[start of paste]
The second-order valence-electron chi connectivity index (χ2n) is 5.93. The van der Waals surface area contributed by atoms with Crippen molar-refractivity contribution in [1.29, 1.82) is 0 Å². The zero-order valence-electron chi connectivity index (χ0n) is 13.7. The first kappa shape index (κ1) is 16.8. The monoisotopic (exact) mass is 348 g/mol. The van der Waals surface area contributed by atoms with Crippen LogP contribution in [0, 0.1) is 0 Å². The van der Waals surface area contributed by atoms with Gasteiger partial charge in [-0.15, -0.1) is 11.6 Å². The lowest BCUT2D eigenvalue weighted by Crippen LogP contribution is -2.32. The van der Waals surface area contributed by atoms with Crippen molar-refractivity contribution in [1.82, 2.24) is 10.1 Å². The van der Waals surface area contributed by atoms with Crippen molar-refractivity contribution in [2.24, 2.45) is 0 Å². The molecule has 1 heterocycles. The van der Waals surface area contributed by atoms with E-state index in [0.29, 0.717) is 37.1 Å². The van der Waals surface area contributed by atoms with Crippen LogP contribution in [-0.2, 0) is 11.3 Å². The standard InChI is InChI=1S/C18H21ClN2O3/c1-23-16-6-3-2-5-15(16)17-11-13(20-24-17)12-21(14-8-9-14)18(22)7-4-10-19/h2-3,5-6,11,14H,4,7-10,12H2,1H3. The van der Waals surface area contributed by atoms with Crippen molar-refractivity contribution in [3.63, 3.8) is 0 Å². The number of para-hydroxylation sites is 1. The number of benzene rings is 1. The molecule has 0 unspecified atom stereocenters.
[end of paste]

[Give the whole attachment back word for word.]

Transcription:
The second-order valence-electron chi connectivity index (χ2n) is 5.93. The van der Waals surface area contributed by atoms with Crippen molar-refractivity contribution in [1.29, 1.82) is 0 Å². The zero-order valence-electron chi connectivity index (χ0n) is 13.7. The first kappa shape index (κ1) is 16.8. The monoisotopic (exact) mass is 348 g/mol. The van der Waals surface area contributed by atoms with Crippen LogP contribution in [0, 0.1) is 0 Å². The van der Waals surface area contributed by atoms with Gasteiger partial charge in [-0.15, -0.1) is 11.6 Å². The lowest BCUT2D eigenvalue weighted by Crippen LogP contribution is -2.32. The van der Waals surface area contributed by atoms with Crippen molar-refractivity contribution in [1.82, 2.24) is 10.1 Å². The van der Waals surface area contributed by atoms with Crippen molar-refractivity contribution in [2.24, 2.45) is 0 Å². The molecule has 1 heterocycles. The van der Waals surface area contributed by atoms with E-state index in [0.29, 0.717) is 37.1 Å². The van der Waals surface area contributed by atoms with Crippen LogP contribution in [-0.2, 0) is 11.3 Å². The standard InChI is InChI=1S/C18H21ClN2O3/c1-23-16-6-3-2-5-15(16)17-11-13(20-24-17)12-21(14-8-9-14)18(22)7-4-10-19/h2-3,5-6,11,14H,4,7-10,12H2,1H3. The van der Waals surface area contributed by atoms with Crippen molar-refractivity contribution in [3.63, 3.8) is 0 Å². The number of para-hydroxylation sites is 1. The number of benzene rings is 1. The molecule has 0 unspecified atom stereocenters.